Adelaide-based Donaldson Walsh Lawyers has issued a warning that businesses dealing with any form of personal property must consider the impact the Federal Personal Property Securities Act 2010 has on rights to personal property.
Donaldson Walsh partner, Sandy Donaldson says any business which:
• Sells goods on credit
• Leases equipment or livestock
• Has stock on consignment
• Has goods, livestock or grain in storage
• Provides finance on security other than land
Will be affected by the new PPS regime. The PPS Act and related Personal Property Securities Register have operated from 30 January.
Personal property includes ALL forms of property, whether tangible or intangible, other than land (apart from certain specific exclusions). It includes tangible goods, crops, livestock, plant, equipment, vehicles and intangibles such as shares, intellectual property, licences and rights under contracts.
A security interest includes all things which would normally be considered to be a security, such as charges, mortgages and pledges. The definition, however, also includes many other arrangements which may not normally be thought of as a “security”, such as:
• a retention of title on sale of goods (a conditional sale agreement);
• a hire purchase agreement;
• a consignment of goods (whether or not this is a commercial consignment); and
• a lease of goods.
Normally a security interest is one which secures a payment or obligation, but this is not necessary if property:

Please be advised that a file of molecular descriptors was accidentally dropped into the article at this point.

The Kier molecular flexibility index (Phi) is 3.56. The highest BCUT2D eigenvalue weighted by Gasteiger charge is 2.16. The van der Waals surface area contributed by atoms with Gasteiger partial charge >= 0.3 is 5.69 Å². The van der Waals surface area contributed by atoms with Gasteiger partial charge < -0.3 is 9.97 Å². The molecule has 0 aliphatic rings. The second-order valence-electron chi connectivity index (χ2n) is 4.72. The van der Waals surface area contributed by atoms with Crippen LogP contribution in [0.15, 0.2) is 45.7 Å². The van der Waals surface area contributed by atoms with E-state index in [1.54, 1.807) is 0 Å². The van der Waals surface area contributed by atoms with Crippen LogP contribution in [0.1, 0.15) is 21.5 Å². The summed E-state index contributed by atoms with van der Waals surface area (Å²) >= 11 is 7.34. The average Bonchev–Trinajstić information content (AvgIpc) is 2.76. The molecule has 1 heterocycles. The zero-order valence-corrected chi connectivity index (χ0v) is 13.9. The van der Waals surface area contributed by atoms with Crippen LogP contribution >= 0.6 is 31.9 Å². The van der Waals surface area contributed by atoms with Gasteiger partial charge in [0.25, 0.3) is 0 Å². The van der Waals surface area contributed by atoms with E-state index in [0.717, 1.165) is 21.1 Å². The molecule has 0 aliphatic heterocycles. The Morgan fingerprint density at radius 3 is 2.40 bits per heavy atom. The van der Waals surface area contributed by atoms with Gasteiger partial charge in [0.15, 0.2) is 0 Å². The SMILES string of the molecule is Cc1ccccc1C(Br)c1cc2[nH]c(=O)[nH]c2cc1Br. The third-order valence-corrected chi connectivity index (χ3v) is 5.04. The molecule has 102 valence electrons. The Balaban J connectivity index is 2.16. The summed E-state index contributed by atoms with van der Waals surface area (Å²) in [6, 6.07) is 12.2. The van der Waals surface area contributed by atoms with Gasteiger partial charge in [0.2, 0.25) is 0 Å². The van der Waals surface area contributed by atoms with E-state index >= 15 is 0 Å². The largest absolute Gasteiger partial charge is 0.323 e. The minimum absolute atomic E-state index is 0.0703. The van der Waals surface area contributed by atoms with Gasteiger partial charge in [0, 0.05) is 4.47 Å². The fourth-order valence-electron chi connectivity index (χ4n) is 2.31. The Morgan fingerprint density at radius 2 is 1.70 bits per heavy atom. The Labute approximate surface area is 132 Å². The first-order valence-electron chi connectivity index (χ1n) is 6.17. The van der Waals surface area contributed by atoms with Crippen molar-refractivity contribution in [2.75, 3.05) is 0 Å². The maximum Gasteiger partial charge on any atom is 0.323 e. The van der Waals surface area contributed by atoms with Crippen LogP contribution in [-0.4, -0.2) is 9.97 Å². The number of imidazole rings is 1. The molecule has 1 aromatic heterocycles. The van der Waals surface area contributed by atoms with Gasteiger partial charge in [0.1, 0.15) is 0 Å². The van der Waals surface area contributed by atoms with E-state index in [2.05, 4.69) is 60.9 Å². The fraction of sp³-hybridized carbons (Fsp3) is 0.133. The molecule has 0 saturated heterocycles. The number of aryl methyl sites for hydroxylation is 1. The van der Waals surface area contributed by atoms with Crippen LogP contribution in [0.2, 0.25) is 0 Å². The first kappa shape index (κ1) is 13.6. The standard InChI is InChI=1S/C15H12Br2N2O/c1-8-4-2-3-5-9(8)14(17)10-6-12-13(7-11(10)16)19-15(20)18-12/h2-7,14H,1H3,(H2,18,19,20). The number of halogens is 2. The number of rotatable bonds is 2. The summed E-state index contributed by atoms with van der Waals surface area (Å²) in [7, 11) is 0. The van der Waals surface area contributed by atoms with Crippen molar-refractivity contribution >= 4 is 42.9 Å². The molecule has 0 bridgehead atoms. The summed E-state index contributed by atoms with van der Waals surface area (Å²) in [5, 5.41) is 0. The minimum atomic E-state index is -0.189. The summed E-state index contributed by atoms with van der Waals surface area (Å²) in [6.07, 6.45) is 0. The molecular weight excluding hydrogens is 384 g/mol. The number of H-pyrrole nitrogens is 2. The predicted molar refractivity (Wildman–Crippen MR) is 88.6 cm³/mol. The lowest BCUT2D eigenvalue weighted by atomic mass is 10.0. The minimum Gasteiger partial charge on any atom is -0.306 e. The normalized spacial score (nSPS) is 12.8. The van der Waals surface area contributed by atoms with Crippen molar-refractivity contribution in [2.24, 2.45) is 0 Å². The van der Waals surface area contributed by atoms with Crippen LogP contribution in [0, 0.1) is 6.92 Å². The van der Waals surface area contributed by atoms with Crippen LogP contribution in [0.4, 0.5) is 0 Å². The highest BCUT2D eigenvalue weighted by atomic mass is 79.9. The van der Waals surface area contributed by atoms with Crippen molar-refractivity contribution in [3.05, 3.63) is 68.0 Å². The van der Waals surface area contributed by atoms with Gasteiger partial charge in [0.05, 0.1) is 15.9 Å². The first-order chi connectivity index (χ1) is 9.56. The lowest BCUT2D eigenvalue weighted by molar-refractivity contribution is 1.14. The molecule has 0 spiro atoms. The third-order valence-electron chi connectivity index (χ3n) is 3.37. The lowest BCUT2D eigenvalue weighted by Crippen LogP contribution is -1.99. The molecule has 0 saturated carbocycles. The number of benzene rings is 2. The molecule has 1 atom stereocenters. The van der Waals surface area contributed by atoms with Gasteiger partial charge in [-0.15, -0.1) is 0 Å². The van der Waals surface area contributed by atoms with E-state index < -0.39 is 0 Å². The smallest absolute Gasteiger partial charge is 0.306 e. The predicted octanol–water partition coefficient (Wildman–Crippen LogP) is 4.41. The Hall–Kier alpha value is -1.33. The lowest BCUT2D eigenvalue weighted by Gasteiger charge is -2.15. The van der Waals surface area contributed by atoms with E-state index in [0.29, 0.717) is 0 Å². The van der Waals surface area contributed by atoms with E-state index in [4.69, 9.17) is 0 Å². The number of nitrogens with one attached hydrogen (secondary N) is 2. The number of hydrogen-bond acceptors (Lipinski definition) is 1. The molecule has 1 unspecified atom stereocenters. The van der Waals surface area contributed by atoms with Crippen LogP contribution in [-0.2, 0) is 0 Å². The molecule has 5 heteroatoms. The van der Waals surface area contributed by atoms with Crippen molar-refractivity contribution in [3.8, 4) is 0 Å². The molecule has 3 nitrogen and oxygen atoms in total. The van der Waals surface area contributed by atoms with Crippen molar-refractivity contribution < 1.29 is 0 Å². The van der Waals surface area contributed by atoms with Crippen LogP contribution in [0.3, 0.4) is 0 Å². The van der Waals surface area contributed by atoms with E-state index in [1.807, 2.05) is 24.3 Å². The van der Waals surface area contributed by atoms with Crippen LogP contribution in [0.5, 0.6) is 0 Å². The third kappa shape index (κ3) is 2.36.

• is on consignment (a “commercial consignment”) for sale or lease (other than for auction or by a well-known consignee);
• is on lease for more than 1 year, or indefinitely (a “PPS lease”); or
• is held by a bailee (e.g. for storage) for 1 year or indefinitely (also a “PPS lease”).
“If you allow goods or other property out of your possession or control, even if you remain the owner, you may not be able to recover the property if it is wrongly disposed of, or you are not paid, or if a liquidator or receiver or another party with a security interest takes possession,” Sandy says.
“Generally, a security interest must be registered on the PPS Register to perfect the security so that it can be enforced. If a security interest is not perfected, it will not be possible to repossess or sell personal property that is subject to the security interest.
“A security interest may also be perfected by control or possession of property, but in the usual case where possession or control is not held by the party with the security interest, it will be necessary to register the interest.”
The PPS Act and Register are meant to replace some 70 State and Commonwealth Acts and 40 registers for securities.
Sandy says most securities on these registers should have been ‘migrated’ to the PPS Register, but as not all securities have been migrated, and as there have been some errors or omissions, anyone holding an existing security should check that the PPS Register is correct.
“If the security is not one that has migrated, steps should be taken to register on the PPS Register as soon as possible,” he says.
Sandy says existing, and new, arrangements for retention of title for goods sold (sometimes called Romalpa clauses) are specifically deemed to be security interests and should be registered. Some beneficial provisions of the new regime are that: